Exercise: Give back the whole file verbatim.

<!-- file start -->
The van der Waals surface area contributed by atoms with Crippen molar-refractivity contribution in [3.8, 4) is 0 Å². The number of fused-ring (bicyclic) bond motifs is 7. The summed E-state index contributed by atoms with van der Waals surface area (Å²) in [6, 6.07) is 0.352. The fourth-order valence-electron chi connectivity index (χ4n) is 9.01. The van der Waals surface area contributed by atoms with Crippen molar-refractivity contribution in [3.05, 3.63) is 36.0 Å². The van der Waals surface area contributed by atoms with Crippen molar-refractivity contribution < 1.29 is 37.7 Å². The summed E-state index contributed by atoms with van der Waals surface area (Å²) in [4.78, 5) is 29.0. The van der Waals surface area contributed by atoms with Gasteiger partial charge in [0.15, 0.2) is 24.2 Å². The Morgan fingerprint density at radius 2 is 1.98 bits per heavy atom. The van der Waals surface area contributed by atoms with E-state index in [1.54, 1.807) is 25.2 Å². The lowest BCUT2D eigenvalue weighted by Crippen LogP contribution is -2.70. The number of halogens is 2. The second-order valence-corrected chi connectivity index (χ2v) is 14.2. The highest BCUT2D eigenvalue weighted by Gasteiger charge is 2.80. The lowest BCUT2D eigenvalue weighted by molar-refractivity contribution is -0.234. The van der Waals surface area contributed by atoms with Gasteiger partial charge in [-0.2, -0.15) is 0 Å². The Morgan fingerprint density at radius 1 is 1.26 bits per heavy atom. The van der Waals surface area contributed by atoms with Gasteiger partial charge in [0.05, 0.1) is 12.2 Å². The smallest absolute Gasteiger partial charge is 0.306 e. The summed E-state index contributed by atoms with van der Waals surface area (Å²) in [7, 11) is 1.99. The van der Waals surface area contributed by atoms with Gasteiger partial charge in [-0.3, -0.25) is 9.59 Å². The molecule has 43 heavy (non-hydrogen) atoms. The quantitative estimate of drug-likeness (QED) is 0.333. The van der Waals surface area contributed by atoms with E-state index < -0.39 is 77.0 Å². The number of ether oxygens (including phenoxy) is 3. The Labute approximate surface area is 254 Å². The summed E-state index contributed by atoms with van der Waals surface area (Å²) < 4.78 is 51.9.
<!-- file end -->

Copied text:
The van der Waals surface area contributed by atoms with Crippen molar-refractivity contribution in [3.8, 4) is 0 Å². The number of fused-ring (bicyclic) bond motifs is 7. The summed E-state index contributed by atoms with van der Waals surface area (Å²) in [6, 6.07) is 0.352. The fourth-order valence-electron chi connectivity index (χ4n) is 9.01. The van der Waals surface area contributed by atoms with Crippen molar-refractivity contribution in [3.05, 3.63) is 36.0 Å². The van der Waals surface area contributed by atoms with Crippen molar-refractivity contribution < 1.29 is 37.7 Å². The summed E-state index contributed by atoms with van der Waals surface area (Å²) in [4.78, 5) is 29.0. The van der Waals surface area contributed by atoms with Gasteiger partial charge in [0.15, 0.2) is 24.2 Å². The Morgan fingerprint density at radius 2 is 1.98 bits per heavy atom. The van der Waals surface area contributed by atoms with E-state index in [1.54, 1.807) is 25.2 Å². The lowest BCUT2D eigenvalue weighted by Crippen LogP contribution is -2.70. The number of halogens is 2. The second-order valence-corrected chi connectivity index (χ2v) is 14.2. The highest BCUT2D eigenvalue weighted by Gasteiger charge is 2.80. The lowest BCUT2D eigenvalue weighted by molar-refractivity contribution is -0.234. The van der Waals surface area contributed by atoms with Gasteiger partial charge in [-0.2, -0.15) is 0 Å². The Morgan fingerprint density at radius 1 is 1.26 bits per heavy atom. The van der Waals surface area contributed by atoms with Gasteiger partial charge in [0.05, 0.1) is 12.2 Å². The smallest absolute Gasteiger partial charge is 0.306 e. The summed E-state index contributed by atoms with van der Waals surface area (Å²) in [7, 11) is 1.99. The van der Waals surface area contributed by atoms with Gasteiger partial charge in [-0.3, -0.25) is 9.59 Å². The molecule has 43 heavy (non-hydrogen) atoms. The quantitative estimate of drug-likeness (QED) is 0.333. The van der Waals surface area contributed by atoms with E-state index < -0.39 is 77.0 Å². The number of ether oxygens (including phenoxy) is 3. The Labute approximate surface area is 254 Å². The summed E-state index contributed by atoms with van der Waals surface area (Å²) < 4.78 is 51.9.